Commands by bojokey283 (0)

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Extract shortcuts and hostnames from .ssh/config
Spits out table that shows your Host->HostName aliases in ~/.ssh/config

Make less act like cat if its input's contents can fit on one screen

Remove orphaned dependencies on Arch
-Qdt Lists dependencies/packages which are no longer required by any packages -q Output only package name (not the version number) -R Remove package(s) Rest is self-explanatory. I just started out with Arch - so if there is any better/standard method to achieve the same - please suggest.

Oneliner to run commands on multiple servers
Oneliner to run commands on multiple servers over ssh. - First parameter "$1" is the command you want to execute remotely. ( It can be multiple commands e.g. "hostname;uptime") - Second parameter "${@:2}" represents the remote host/s you want to run the command/s on.

This is N5 sorta like rot13 but with numbers only
This is N5 sorta like rot13 but with numbers only. Encrypt echo "$1" | xxd -p | tr '0-9' '5-90-6' Decrypt echo "$1" | tr '0-9' '5-90-6' | xxd -r -p

Binary Clock
Create a binary clock.

Resolution of a image
You can use the -format switch to get the size of the image. Replace "logo:" with your image.

Automatically download Ubuntu 10.04 when available
Tested with 9.10 release. Choose whatever torrent client you prefer.

Listen to a song from youtube with youtube-dl and mpv
Explanation Firstly the function checks if user gave it any input, and notifies the user if they failed to do so. If user has inputed a search string, the function will call upon youtube-dl to find url of the audio of the first matching youtube video and play that with mpv. Call function by wrapping search string in quotes: listen-to-yt "sultans of swing" You have to paste the line in your .zshrc and source .zshrc for it to work. Limitations The dependancies are youtube-dl and mpv. this oneliner is stolen from http://www.bashoneliners.com/oneliners/302/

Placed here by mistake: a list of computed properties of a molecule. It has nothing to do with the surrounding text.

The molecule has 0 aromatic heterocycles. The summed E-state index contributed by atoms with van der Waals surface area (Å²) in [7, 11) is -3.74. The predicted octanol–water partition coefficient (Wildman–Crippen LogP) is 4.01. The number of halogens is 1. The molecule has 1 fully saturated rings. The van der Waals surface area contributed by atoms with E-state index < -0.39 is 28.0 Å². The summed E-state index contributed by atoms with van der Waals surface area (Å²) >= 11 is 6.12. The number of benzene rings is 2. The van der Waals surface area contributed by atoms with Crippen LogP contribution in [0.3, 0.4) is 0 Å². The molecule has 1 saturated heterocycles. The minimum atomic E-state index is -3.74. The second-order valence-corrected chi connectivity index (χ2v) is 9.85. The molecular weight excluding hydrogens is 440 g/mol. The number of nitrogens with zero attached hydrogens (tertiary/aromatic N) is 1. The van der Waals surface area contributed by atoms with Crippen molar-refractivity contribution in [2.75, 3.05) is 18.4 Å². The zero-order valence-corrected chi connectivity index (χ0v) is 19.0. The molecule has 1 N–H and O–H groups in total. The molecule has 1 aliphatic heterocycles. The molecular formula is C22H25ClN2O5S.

find previously entered commands (requires configuring .inputrc)
[Click the "show sample output" link to see how to use this keystroke.]   Meta-p is one of my all time most used and most loved features of working at the command line. It's also one that surprisingly few people know about. To use it with bash (actually in any readline application), you'll need to add a couple lines to your .inputrc then have bash reread the .inputrc using the bind command:   $ echo '"\en": history-search-forward' >> ~/.inputrc   $ echo '"\ep": history-search-backward' >> ~/.inputrc   $ bind -f ~/.inputrc     I first learned about this feature in tcsh. When I switched over to bash about fifteen years ago, I had assumed I'd prefer ^R to search in reverse. Intuitively ^R seemed better since you could search for an argument instead of a command. I think that, like using a microkernel for the Hurd, it sounded so obviously right fifteen years ago, but that was only because the older way had benefits we hadn't known about.     I think many of you who use the command line as much as I do know that we can just be thinking about what results we want and our fingers will start typing the commands needed. I assume it's some sort of parallel processing going on with the linguistic part of the brain. Unfortunately, that parallelism doesn't seem to work (at least for me) with searching the history. I realize I can save myself typing using the history shortly after my fingers have already started "speaking". But, when I hit ^R in Bash, everything I've already typed gets ignored and I have to stop and think again about what I was doing. It's a small bump in the road but it can be annoying, especially for long-time command line users. Usually M-p is exactly what I need to save myself time and trouble.     If you use the command line a lot, please give Meta-p a try. You may be surprised how it frees your brain to process more smoothly in parallel. (Or maybe it won't. Post here and let me know either way. ☺)


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